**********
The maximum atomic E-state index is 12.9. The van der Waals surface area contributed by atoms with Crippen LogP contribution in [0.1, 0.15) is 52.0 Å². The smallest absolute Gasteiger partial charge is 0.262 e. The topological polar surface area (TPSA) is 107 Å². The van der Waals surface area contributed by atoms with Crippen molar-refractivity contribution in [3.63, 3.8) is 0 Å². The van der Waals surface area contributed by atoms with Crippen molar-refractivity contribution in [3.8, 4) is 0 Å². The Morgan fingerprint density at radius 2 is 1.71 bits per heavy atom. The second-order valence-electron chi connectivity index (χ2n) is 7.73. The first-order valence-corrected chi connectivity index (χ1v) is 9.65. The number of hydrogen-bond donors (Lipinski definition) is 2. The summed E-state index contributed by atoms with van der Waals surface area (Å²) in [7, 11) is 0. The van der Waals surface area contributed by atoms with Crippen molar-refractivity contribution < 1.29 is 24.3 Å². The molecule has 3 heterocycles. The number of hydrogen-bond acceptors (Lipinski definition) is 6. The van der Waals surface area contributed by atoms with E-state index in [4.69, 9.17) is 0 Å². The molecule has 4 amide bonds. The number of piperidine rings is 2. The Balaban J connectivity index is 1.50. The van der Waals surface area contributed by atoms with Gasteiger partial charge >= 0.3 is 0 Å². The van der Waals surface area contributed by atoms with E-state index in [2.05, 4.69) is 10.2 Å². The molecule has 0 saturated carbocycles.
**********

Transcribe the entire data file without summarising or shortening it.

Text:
The maximum atomic E-state index is 12.9. The van der Waals surface area contributed by atoms with Crippen LogP contribution in [0.1, 0.15) is 52.0 Å². The smallest absolute Gasteiger partial charge is 0.262 e. The topological polar surface area (TPSA) is 107 Å². The van der Waals surface area contributed by atoms with Crippen molar-refractivity contribution in [3.63, 3.8) is 0 Å². The van der Waals surface area contributed by atoms with Crippen molar-refractivity contribution in [3.8, 4) is 0 Å². The Morgan fingerprint density at radius 2 is 1.71 bits per heavy atom. The second-order valence-electron chi connectivity index (χ2n) is 7.73. The first-order valence-corrected chi connectivity index (χ1v) is 9.65. The number of hydrogen-bond donors (Lipinski definition) is 2. The summed E-state index contributed by atoms with van der Waals surface area (Å²) in [7, 11) is 0. The van der Waals surface area contributed by atoms with Crippen molar-refractivity contribution < 1.29 is 24.3 Å². The molecule has 3 heterocycles. The number of hydrogen-bond acceptors (Lipinski definition) is 6. The van der Waals surface area contributed by atoms with E-state index in [4.69, 9.17) is 0 Å². The molecule has 4 amide bonds. The number of piperidine rings is 2. The Balaban J connectivity index is 1.50. The van der Waals surface area contributed by atoms with Gasteiger partial charge >= 0.3 is 0 Å². The van der Waals surface area contributed by atoms with E-state index in [2.05, 4.69) is 10.2 Å². The molecule has 0 saturated carbocycles.